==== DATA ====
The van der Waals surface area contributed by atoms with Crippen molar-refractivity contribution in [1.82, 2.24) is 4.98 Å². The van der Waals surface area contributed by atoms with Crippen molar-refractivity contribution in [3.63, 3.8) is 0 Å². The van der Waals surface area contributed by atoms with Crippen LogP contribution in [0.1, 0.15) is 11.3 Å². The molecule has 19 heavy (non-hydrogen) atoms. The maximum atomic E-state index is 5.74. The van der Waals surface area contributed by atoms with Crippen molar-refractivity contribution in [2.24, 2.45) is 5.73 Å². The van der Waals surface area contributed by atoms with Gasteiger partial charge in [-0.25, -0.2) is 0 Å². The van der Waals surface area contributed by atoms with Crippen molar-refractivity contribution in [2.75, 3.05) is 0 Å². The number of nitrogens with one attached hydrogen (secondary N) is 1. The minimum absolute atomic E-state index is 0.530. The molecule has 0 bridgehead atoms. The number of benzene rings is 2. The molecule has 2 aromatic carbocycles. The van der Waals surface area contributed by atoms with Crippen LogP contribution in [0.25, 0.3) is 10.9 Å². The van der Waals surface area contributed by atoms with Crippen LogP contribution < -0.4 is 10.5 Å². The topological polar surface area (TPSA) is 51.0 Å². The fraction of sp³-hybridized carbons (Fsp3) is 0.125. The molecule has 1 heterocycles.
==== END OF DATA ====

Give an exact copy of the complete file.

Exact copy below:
The van der Waals surface area contributed by atoms with Crippen molar-refractivity contribution in [1.82, 2.24) is 4.98 Å². The van der Waals surface area contributed by atoms with Crippen molar-refractivity contribution in [3.63, 3.8) is 0 Å². The van der Waals surface area contributed by atoms with Crippen LogP contribution in [0.1, 0.15) is 11.3 Å². The molecule has 19 heavy (non-hydrogen) atoms. The maximum atomic E-state index is 5.74. The van der Waals surface area contributed by atoms with Crippen molar-refractivity contribution in [2.24, 2.45) is 5.73 Å². The van der Waals surface area contributed by atoms with Gasteiger partial charge in [-0.25, -0.2) is 0 Å². The van der Waals surface area contributed by atoms with Crippen molar-refractivity contribution in [2.75, 3.05) is 0 Å². The number of nitrogens with one attached hydrogen (secondary N) is 1. The minimum absolute atomic E-state index is 0.530. The molecule has 0 bridgehead atoms. The number of benzene rings is 2. The molecule has 2 aromatic carbocycles. The van der Waals surface area contributed by atoms with Crippen LogP contribution in [0.25, 0.3) is 10.9 Å². The van der Waals surface area contributed by atoms with Crippen LogP contribution < -0.4 is 10.5 Å². The topological polar surface area (TPSA) is 51.0 Å². The fraction of sp³-hybridized carbons (Fsp3) is 0.125. The molecule has 1 heterocycles.